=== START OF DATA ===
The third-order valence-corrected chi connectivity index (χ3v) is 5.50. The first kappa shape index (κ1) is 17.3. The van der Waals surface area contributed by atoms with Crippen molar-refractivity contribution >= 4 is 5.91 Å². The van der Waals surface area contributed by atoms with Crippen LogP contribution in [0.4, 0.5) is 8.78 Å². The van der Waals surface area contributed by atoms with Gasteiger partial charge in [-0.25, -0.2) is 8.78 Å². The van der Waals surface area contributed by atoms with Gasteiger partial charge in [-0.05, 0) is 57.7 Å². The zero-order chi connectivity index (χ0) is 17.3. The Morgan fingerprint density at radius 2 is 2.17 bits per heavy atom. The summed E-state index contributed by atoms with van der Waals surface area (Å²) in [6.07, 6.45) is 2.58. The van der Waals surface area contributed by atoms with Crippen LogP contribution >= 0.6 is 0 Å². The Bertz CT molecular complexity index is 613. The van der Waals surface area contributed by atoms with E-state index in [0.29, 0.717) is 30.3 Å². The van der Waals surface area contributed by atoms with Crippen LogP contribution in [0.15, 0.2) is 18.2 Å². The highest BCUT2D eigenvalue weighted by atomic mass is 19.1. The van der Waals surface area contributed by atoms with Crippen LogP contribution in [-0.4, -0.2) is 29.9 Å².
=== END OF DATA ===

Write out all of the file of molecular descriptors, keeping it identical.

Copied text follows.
The third-order valence-corrected chi connectivity index (χ3v) is 5.50. The first kappa shape index (κ1) is 17.3. The van der Waals surface area contributed by atoms with Crippen molar-refractivity contribution >= 4 is 5.91 Å². The van der Waals surface area contributed by atoms with Crippen LogP contribution in [0.4, 0.5) is 8.78 Å². The van der Waals surface area contributed by atoms with Gasteiger partial charge in [-0.25, -0.2) is 8.78 Å². The van der Waals surface area contributed by atoms with Gasteiger partial charge in [-0.05, 0) is 57.7 Å². The zero-order chi connectivity index (χ0) is 17.3. The Morgan fingerprint density at radius 2 is 2.17 bits per heavy atom. The summed E-state index contributed by atoms with van der Waals surface area (Å²) in [6.07, 6.45) is 2.58. The van der Waals surface area contributed by atoms with Crippen LogP contribution >= 0.6 is 0 Å². The Bertz CT molecular complexity index is 613. The van der Waals surface area contributed by atoms with E-state index in [0.29, 0.717) is 30.3 Å². The van der Waals surface area contributed by atoms with Crippen LogP contribution in [0.15, 0.2) is 18.2 Å². The highest BCUT2D eigenvalue weighted by atomic mass is 19.1. The van der Waals surface area contributed by atoms with Crippen LogP contribution in [-0.4, -0.2) is 29.9 Å².